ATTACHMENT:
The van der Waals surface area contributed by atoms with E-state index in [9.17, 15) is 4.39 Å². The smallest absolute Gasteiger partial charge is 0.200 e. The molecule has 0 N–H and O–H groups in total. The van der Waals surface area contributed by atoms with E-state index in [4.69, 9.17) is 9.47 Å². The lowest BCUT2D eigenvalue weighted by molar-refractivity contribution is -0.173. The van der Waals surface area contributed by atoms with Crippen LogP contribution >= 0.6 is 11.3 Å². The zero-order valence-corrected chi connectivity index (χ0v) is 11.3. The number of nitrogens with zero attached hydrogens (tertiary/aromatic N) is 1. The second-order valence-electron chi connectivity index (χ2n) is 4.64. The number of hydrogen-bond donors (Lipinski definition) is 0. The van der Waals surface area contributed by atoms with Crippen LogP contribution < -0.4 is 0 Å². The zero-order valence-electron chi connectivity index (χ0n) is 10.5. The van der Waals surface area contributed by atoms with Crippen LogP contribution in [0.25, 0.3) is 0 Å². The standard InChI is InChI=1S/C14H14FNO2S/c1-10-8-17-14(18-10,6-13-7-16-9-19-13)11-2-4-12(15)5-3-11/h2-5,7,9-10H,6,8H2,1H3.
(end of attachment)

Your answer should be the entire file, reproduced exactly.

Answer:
The van der Waals surface area contributed by atoms with E-state index in [9.17, 15) is 4.39 Å². The smallest absolute Gasteiger partial charge is 0.200 e. The molecule has 0 N–H and O–H groups in total. The van der Waals surface area contributed by atoms with E-state index in [4.69, 9.17) is 9.47 Å². The lowest BCUT2D eigenvalue weighted by molar-refractivity contribution is -0.173. The van der Waals surface area contributed by atoms with Crippen LogP contribution >= 0.6 is 11.3 Å². The zero-order valence-corrected chi connectivity index (χ0v) is 11.3. The number of nitrogens with zero attached hydrogens (tertiary/aromatic N) is 1. The second-order valence-electron chi connectivity index (χ2n) is 4.64. The number of hydrogen-bond donors (Lipinski definition) is 0. The van der Waals surface area contributed by atoms with Crippen LogP contribution < -0.4 is 0 Å². The zero-order valence-electron chi connectivity index (χ0n) is 10.5. The van der Waals surface area contributed by atoms with Crippen LogP contribution in [0.25, 0.3) is 0 Å². The standard InChI is InChI=1S/C14H14FNO2S/c1-10-8-17-14(18-10,6-13-7-16-9-19-13)11-2-4-12(15)5-3-11/h2-5,7,9-10H,6,8H2,1H3.